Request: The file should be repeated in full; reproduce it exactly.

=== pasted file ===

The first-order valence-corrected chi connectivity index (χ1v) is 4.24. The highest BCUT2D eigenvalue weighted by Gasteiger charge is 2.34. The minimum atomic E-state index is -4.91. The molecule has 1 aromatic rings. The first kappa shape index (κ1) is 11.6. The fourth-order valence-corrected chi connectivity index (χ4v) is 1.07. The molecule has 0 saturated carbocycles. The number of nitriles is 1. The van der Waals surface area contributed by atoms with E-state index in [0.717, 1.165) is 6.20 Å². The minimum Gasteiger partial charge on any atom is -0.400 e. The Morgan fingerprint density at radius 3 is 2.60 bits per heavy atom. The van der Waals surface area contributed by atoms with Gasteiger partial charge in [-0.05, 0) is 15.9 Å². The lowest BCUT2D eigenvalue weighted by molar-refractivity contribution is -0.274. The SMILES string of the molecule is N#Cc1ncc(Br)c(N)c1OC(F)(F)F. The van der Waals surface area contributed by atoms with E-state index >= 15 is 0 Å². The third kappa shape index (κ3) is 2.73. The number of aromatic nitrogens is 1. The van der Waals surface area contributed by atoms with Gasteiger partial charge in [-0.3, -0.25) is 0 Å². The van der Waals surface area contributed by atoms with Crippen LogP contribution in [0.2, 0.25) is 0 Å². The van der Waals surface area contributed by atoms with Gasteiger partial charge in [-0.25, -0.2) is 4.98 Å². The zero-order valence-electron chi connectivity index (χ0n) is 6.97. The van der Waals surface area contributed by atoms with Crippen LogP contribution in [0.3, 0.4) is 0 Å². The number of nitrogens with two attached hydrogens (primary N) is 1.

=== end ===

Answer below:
The first-order valence-corrected chi connectivity index (χ1v) is 4.24. The highest BCUT2D eigenvalue weighted by Gasteiger charge is 2.34. The minimum atomic E-state index is -4.91. The molecule has 1 aromatic rings. The first kappa shape index (κ1) is 11.6. The fourth-order valence-corrected chi connectivity index (χ4v) is 1.07. The molecule has 0 saturated carbocycles. The number of nitriles is 1. The van der Waals surface area contributed by atoms with E-state index in [0.717, 1.165) is 6.20 Å². The minimum Gasteiger partial charge on any atom is -0.400 e. The Morgan fingerprint density at radius 3 is 2.60 bits per heavy atom. The van der Waals surface area contributed by atoms with Gasteiger partial charge in [-0.05, 0) is 15.9 Å². The lowest BCUT2D eigenvalue weighted by molar-refractivity contribution is -0.274. The SMILES string of the molecule is N#Cc1ncc(Br)c(N)c1OC(F)(F)F. The van der Waals surface area contributed by atoms with E-state index >= 15 is 0 Å². The third kappa shape index (κ3) is 2.73. The number of aromatic nitrogens is 1. The van der Waals surface area contributed by atoms with Gasteiger partial charge in [-0.3, -0.25) is 0 Å². The van der Waals surface area contributed by atoms with Crippen LogP contribution in [0.2, 0.25) is 0 Å². The van der Waals surface area contributed by atoms with Gasteiger partial charge in [-0.25, -0.2) is 4.98 Å². The zero-order valence-electron chi connectivity index (χ0n) is 6.97. The van der Waals surface area contributed by atoms with Crippen LogP contribution in [0.3, 0.4) is 0 Å². The number of nitrogens with two attached hydrogens (primary N) is 1.